At Sydney Madang, a Korean barbecue restaurant tucked away in Pitt Street's Little Korea, she orders bibimbap because, she says, she loves it.

"Photo please," asks one of Lenka's Twitter followers, so she posts a picture of the dish. "I've put up a lot of pictures of me eating various foods around the world," she explains.

Lenka is delicately pretty in a globalised, racially homogenous way. She could almost be Asian, nearly Icelandic, possibly Middle Eastern, maybe French. While she's eating, she pauses to pose for the photographer, and I've never seen anyone quite so good at being photographed before. She repeatedly freezes into a tableau of herself, almost composes the picture on her own - her actions, her expression, the precise moment to be captured - then continues her meal as if nothing has happened.

Lenka says she experiences Asia through food, since her schedules leave her no time for sightseeing. "All the radio stations and the label employees always try to get me to eat the weirdest food they can think of," she says, "like durian. It's the most disgusting thing on the face of the earth."

"In every language," she says, "I learn 'hello', 'I love you', 'thank you': a few little greetings to say on stage. In Indonesia, I'd run out of them, and the only other word I knew was 'pisang goreng', which means fried banana. So I just blurted that out on stage. Now everyone in Indonesia thinks I love fried banana, and whenever I go to a restaurant or hotel I get given it with a big smile on the waiter's face, because he thinks I'll be so happy to receive pisang goreng."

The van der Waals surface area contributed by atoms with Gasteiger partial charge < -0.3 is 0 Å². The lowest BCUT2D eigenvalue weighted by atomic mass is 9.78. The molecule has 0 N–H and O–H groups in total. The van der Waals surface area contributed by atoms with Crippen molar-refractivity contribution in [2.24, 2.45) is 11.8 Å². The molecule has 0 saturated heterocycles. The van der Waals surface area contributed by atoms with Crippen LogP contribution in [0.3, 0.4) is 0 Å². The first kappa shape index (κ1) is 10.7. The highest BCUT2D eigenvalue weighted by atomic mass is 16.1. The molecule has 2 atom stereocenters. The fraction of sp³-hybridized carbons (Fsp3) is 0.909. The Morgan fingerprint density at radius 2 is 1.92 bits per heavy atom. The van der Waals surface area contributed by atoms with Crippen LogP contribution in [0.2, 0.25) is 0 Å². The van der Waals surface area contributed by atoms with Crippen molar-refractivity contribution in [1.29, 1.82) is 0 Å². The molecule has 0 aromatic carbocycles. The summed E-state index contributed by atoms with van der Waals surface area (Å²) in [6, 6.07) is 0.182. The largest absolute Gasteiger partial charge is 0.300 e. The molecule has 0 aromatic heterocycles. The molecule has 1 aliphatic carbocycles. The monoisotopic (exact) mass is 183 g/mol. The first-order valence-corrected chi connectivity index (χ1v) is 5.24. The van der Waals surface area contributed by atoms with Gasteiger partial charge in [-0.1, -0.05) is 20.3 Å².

And how does she feel about fried banana? "I don't really like it, actually," she says.

It's hard to get rich being a pop star in Asia. Costs are high - Lenka tours with a four-piece band - and returns are low. "It's mostly a pirate market," she says. "A substantial amount of the sales are actually ringtones. Five ringtones adds up to a single download, or something like that. They somehow count it as part of your chart position."

For songwriters such as Lenka, money comes from music publishing, royalties earned through songs placed on TV shows and ad campaigns. It's tough to break into markets such as Korea and Japan, where locally produced K-pop and J-pop dominate the charts, but no one can predict what will happen in China.

"Everybody wants to break into China," says Lenka. "You have to be approved by the government to play. All my lyrics have been read and approved, which makes me think, 'Well, I guess I'm not really saying anything too controversial, or sexy."'

Last year, Lenka and Hancock had their first child, Quinn. In utero, Quinn had been on 30 flights and visited 16 countries. At nine months old, he's already been on four planes.

Lenka was still touring at five months' pregnant and had assumed life would return to normal once she'd given birth. "I thought it'd be dinner parties every night," she says. "But I haven't even done the laundry. It's so hard to get anything done."

She has, however, managed to record a new album, which will be released in June. Her fans are excited, but they seem equally overjoyed about her lunch.

"I like you," they post, under the picture of her bibimbap. "So good", "It's amazing", "I LovE you! Lenka!"

Watch a video of her song The Show on

Want access to our latest research and new buy ideas?

Start a free 15 day trial and gain access to our research, recommendations and market-beating model portfolios.

Sign up for free

Related Articles